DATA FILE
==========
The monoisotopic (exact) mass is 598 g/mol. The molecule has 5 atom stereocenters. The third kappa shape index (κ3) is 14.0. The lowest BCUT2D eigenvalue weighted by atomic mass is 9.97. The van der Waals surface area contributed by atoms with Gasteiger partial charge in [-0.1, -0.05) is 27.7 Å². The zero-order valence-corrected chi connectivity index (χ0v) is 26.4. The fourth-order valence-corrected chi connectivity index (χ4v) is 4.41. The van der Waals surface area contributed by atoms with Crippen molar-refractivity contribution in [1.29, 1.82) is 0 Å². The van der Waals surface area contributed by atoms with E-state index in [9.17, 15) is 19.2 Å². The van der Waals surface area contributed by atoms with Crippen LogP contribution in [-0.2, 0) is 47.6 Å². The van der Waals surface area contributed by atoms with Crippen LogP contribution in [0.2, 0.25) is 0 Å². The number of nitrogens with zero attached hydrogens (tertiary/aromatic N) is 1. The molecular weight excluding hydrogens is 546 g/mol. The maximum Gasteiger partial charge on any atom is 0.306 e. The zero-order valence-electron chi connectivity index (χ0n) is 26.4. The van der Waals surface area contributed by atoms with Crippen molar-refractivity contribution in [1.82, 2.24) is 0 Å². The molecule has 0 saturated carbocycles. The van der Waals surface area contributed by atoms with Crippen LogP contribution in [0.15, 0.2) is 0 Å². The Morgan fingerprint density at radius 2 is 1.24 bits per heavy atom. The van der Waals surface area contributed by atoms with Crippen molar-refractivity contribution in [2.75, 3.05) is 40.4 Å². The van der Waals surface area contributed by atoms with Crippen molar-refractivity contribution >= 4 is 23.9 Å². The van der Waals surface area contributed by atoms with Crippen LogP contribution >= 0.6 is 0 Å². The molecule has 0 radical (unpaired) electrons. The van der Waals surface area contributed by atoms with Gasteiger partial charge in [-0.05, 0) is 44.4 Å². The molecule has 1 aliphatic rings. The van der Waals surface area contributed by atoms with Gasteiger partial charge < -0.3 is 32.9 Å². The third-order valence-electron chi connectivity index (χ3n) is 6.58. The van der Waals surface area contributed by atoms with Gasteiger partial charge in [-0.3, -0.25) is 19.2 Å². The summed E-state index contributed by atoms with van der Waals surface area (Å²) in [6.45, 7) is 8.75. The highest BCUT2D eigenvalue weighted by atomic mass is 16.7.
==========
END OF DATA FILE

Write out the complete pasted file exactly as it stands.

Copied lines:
The monoisotopic (exact) mass is 598 g/mol. The molecule has 5 atom stereocenters. The third kappa shape index (κ3) is 14.0. The lowest BCUT2D eigenvalue weighted by atomic mass is 9.97. The van der Waals surface area contributed by atoms with Gasteiger partial charge in [-0.1, -0.05) is 27.7 Å². The zero-order valence-corrected chi connectivity index (χ0v) is 26.4. The fourth-order valence-corrected chi connectivity index (χ4v) is 4.41. The van der Waals surface area contributed by atoms with Crippen molar-refractivity contribution in [1.29, 1.82) is 0 Å². The van der Waals surface area contributed by atoms with E-state index in [9.17, 15) is 19.2 Å². The van der Waals surface area contributed by atoms with Crippen LogP contribution in [-0.2, 0) is 47.6 Å². The van der Waals surface area contributed by atoms with Crippen LogP contribution in [0.2, 0.25) is 0 Å². The number of nitrogens with zero attached hydrogens (tertiary/aromatic N) is 1. The molecular weight excluding hydrogens is 546 g/mol. The maximum Gasteiger partial charge on any atom is 0.306 e. The zero-order valence-electron chi connectivity index (χ0n) is 26.4. The van der Waals surface area contributed by atoms with Crippen molar-refractivity contribution in [1.82, 2.24) is 0 Å². The molecule has 0 saturated carbocycles. The van der Waals surface area contributed by atoms with Crippen LogP contribution in [0.15, 0.2) is 0 Å². The Morgan fingerprint density at radius 2 is 1.24 bits per heavy atom. The van der Waals surface area contributed by atoms with Crippen molar-refractivity contribution in [2.75, 3.05) is 40.4 Å². The van der Waals surface area contributed by atoms with Crippen molar-refractivity contribution >= 4 is 23.9 Å². The van der Waals surface area contributed by atoms with Crippen LogP contribution >= 0.6 is 0 Å². The molecule has 0 radical (unpaired) electrons. The van der Waals surface area contributed by atoms with Gasteiger partial charge in [-0.05, 0) is 44.4 Å². The molecule has 1 aliphatic rings. The van der Waals surface area contributed by atoms with Gasteiger partial charge < -0.3 is 32.9 Å². The third-order valence-electron chi connectivity index (χ3n) is 6.58. The van der Waals surface area contributed by atoms with Gasteiger partial charge in [-0.3, -0.25) is 19.2 Å². The summed E-state index contributed by atoms with van der Waals surface area (Å²) in [6.45, 7) is 8.75. The highest BCUT2D eigenvalue weighted by atomic mass is 16.7.